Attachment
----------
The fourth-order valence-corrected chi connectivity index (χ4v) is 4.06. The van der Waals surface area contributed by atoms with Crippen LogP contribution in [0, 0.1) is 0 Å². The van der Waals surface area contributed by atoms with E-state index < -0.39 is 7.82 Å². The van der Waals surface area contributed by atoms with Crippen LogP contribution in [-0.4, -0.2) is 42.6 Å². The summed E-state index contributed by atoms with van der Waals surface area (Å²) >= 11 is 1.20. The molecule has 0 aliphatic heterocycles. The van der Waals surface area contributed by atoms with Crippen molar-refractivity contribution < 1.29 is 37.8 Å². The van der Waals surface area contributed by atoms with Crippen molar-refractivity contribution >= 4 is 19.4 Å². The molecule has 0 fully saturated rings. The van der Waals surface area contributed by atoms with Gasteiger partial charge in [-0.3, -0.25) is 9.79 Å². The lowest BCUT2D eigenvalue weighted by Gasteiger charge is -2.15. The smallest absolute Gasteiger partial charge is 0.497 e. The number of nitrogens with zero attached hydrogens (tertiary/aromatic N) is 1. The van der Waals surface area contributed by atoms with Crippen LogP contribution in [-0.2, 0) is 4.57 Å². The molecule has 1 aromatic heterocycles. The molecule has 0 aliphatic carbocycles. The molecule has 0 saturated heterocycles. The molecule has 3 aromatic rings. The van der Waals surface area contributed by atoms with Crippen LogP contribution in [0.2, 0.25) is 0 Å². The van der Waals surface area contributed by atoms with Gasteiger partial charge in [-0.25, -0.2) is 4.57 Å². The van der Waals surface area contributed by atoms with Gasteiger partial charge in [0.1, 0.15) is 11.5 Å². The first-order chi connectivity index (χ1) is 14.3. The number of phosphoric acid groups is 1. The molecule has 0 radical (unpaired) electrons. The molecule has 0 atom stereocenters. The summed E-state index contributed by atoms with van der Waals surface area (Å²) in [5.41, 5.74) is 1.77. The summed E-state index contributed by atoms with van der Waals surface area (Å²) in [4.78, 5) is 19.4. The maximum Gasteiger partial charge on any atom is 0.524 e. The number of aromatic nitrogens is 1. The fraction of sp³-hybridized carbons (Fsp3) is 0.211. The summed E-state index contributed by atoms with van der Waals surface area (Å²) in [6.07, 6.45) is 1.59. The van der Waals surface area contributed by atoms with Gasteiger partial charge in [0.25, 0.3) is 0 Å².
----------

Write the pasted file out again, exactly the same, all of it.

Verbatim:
The fourth-order valence-corrected chi connectivity index (χ4v) is 4.06. The van der Waals surface area contributed by atoms with Crippen LogP contribution in [0, 0.1) is 0 Å². The van der Waals surface area contributed by atoms with E-state index < -0.39 is 7.82 Å². The van der Waals surface area contributed by atoms with Crippen LogP contribution in [-0.4, -0.2) is 42.6 Å². The summed E-state index contributed by atoms with van der Waals surface area (Å²) >= 11 is 1.20. The molecule has 0 aliphatic heterocycles. The van der Waals surface area contributed by atoms with Crippen molar-refractivity contribution < 1.29 is 37.8 Å². The van der Waals surface area contributed by atoms with Crippen molar-refractivity contribution >= 4 is 19.4 Å². The molecule has 0 fully saturated rings. The van der Waals surface area contributed by atoms with Gasteiger partial charge in [-0.3, -0.25) is 9.79 Å². The lowest BCUT2D eigenvalue weighted by Gasteiger charge is -2.15. The smallest absolute Gasteiger partial charge is 0.497 e. The number of nitrogens with zero attached hydrogens (tertiary/aromatic N) is 1. The van der Waals surface area contributed by atoms with Crippen LogP contribution in [-0.2, 0) is 4.57 Å². The molecule has 1 aromatic heterocycles. The molecule has 0 aliphatic carbocycles. The molecule has 0 saturated heterocycles. The molecule has 3 aromatic rings. The van der Waals surface area contributed by atoms with Crippen LogP contribution in [0.2, 0.25) is 0 Å². The van der Waals surface area contributed by atoms with Gasteiger partial charge in [-0.25, -0.2) is 4.57 Å². The van der Waals surface area contributed by atoms with Gasteiger partial charge in [0.1, 0.15) is 11.5 Å². The first-order chi connectivity index (χ1) is 14.3. The number of phosphoric acid groups is 1. The molecule has 0 radical (unpaired) electrons. The molecule has 0 atom stereocenters. The summed E-state index contributed by atoms with van der Waals surface area (Å²) in [5.41, 5.74) is 1.77. The summed E-state index contributed by atoms with van der Waals surface area (Å²) in [4.78, 5) is 19.4. The maximum Gasteiger partial charge on any atom is 0.524 e. The number of aromatic nitrogens is 1. The fraction of sp³-hybridized carbons (Fsp3) is 0.211. The summed E-state index contributed by atoms with van der Waals surface area (Å²) in [6.07, 6.45) is 1.59. The van der Waals surface area contributed by atoms with Gasteiger partial charge in [0.25, 0.3) is 0 Å².